The additive inverse of a number is the value you must add to the number to equal zero. The additive inverse of 4 is –4 and the additive inverse of –5 is 5.

## Simple statistics

The average (or mean) is the sum of the numbers (when you add all the numbers together) and then divide by the number of values. The average of 10, 20, 30, 40, 50 is or 30.

The minimum value is the smallest value. The minimum of 10, 20, 30, 40, 50 is 10.

The maximum value is the largest value. The maximum of 10, 20, 30, 40, 50 is 50.

The range is the maximum value minus the minimum value. The range of 10, 20, 30, 40, 50 is or 40.

The median is the middle value. The median of 10, 20, 30, 40, 50 is 30.

The mode value is the value that occurs most often in the list. The mode of 10, 20, 20, 30, 30, 30 is 30.

A box-and-whiskers chart shows the minimum, maximum, median, and quartile values (range for the bottom 25 percent and top 25 percent). The box shows the range within which 50 percent of the data resides.

## Ratios

A ratio is a value that lets you compare two things. For example, if the ratio of dogs to cats is 3 to 1, this means that there are 3 dogs for every 1 cat. Ratios can also be written as a fraction (3/1) or with a colon (3:1).

## Exponents

An exponent is the power to which you raise another number. For 3^{2} , the exponent is 2 and the base number is 3.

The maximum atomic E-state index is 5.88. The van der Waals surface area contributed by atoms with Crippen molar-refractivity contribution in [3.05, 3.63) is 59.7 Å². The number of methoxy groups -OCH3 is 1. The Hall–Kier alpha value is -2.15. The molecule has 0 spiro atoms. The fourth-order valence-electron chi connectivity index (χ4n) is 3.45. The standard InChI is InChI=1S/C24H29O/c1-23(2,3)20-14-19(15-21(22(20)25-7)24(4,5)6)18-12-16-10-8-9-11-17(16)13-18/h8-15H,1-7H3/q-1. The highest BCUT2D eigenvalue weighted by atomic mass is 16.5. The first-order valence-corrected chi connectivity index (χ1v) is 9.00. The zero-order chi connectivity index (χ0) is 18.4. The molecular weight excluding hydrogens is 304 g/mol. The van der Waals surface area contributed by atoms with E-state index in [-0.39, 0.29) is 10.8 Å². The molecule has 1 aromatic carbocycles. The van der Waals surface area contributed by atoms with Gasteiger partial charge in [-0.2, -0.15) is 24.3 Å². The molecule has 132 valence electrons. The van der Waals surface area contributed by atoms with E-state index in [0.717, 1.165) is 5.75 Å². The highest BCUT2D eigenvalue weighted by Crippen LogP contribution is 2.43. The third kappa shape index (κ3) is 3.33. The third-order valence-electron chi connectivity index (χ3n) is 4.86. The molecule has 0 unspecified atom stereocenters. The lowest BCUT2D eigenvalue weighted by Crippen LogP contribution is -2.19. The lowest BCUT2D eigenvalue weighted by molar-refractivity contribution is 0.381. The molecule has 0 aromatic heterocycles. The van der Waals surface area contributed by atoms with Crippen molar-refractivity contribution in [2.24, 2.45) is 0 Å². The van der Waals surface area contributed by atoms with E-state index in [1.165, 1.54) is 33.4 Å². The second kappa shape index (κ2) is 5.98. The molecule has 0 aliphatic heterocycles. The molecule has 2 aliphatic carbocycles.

A positive exponent tells you the number of times you should multiply the base number times itself. For 3^{2 }, you would multiply 3 x 3, which equals 9.

A negative exponent, such as 4^{-2} , tells you the number of times you should multiply the base number’s reciprocal times itself.

In this case, the reciprocal of 4 is

so you would multiply

which is

Any value raised to the power of 1 is that number. For example, 4^{1} is 4.

Any value raised to the power of 0 is 1. For example, 4^{0} is 1.

A value’s square root is the number you must square (multiply times itself) to equal the value. The square root of 25 is 5 and the square root of 100 is 10. The following equations demonstrate the use of the square root symbol:

When you multiply the same value with exponents, you can simply add the exponents:

When you divide the same value with exponents, you can simply subtract the exponents:

The cube root is the value you must multiply by itself 3 times to equal a value:

## Algebra